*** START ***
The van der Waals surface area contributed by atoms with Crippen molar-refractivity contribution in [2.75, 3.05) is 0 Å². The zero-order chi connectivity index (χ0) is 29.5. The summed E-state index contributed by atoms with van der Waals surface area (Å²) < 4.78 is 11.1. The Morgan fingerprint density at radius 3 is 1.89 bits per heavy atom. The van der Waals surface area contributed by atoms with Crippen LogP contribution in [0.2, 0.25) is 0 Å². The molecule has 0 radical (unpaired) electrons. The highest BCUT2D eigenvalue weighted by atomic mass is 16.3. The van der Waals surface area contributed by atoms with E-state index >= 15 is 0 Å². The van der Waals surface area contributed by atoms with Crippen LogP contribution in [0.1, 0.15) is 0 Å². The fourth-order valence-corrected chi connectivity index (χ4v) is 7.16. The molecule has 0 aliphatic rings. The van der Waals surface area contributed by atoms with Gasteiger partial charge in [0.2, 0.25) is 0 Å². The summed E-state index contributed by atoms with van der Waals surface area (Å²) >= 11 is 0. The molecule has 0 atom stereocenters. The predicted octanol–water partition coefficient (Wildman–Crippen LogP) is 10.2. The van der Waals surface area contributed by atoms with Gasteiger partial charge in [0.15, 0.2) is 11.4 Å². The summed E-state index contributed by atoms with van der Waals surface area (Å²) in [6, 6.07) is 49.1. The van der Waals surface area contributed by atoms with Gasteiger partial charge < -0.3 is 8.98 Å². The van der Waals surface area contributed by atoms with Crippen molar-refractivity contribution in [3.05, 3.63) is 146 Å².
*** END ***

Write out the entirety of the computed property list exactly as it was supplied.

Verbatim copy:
The van der Waals surface area contributed by atoms with Crippen molar-refractivity contribution in [2.75, 3.05) is 0 Å². The zero-order chi connectivity index (χ0) is 29.5. The summed E-state index contributed by atoms with van der Waals surface area (Å²) < 4.78 is 11.1. The Morgan fingerprint density at radius 3 is 1.89 bits per heavy atom. The van der Waals surface area contributed by atoms with Crippen LogP contribution in [0.2, 0.25) is 0 Å². The molecule has 0 radical (unpaired) electrons. The highest BCUT2D eigenvalue weighted by atomic mass is 16.3. The van der Waals surface area contributed by atoms with E-state index >= 15 is 0 Å². The van der Waals surface area contributed by atoms with Crippen LogP contribution in [0.1, 0.15) is 0 Å². The fourth-order valence-corrected chi connectivity index (χ4v) is 7.16. The molecule has 0 aliphatic rings. The van der Waals surface area contributed by atoms with Gasteiger partial charge in [0.2, 0.25) is 0 Å². The summed E-state index contributed by atoms with van der Waals surface area (Å²) >= 11 is 0. The molecule has 0 atom stereocenters. The predicted octanol–water partition coefficient (Wildman–Crippen LogP) is 10.2. The van der Waals surface area contributed by atoms with Gasteiger partial charge in [0.15, 0.2) is 11.4 Å². The summed E-state index contributed by atoms with van der Waals surface area (Å²) in [6, 6.07) is 49.1. The van der Waals surface area contributed by atoms with Gasteiger partial charge < -0.3 is 8.98 Å². The van der Waals surface area contributed by atoms with Crippen molar-refractivity contribution in [3.05, 3.63) is 146 Å².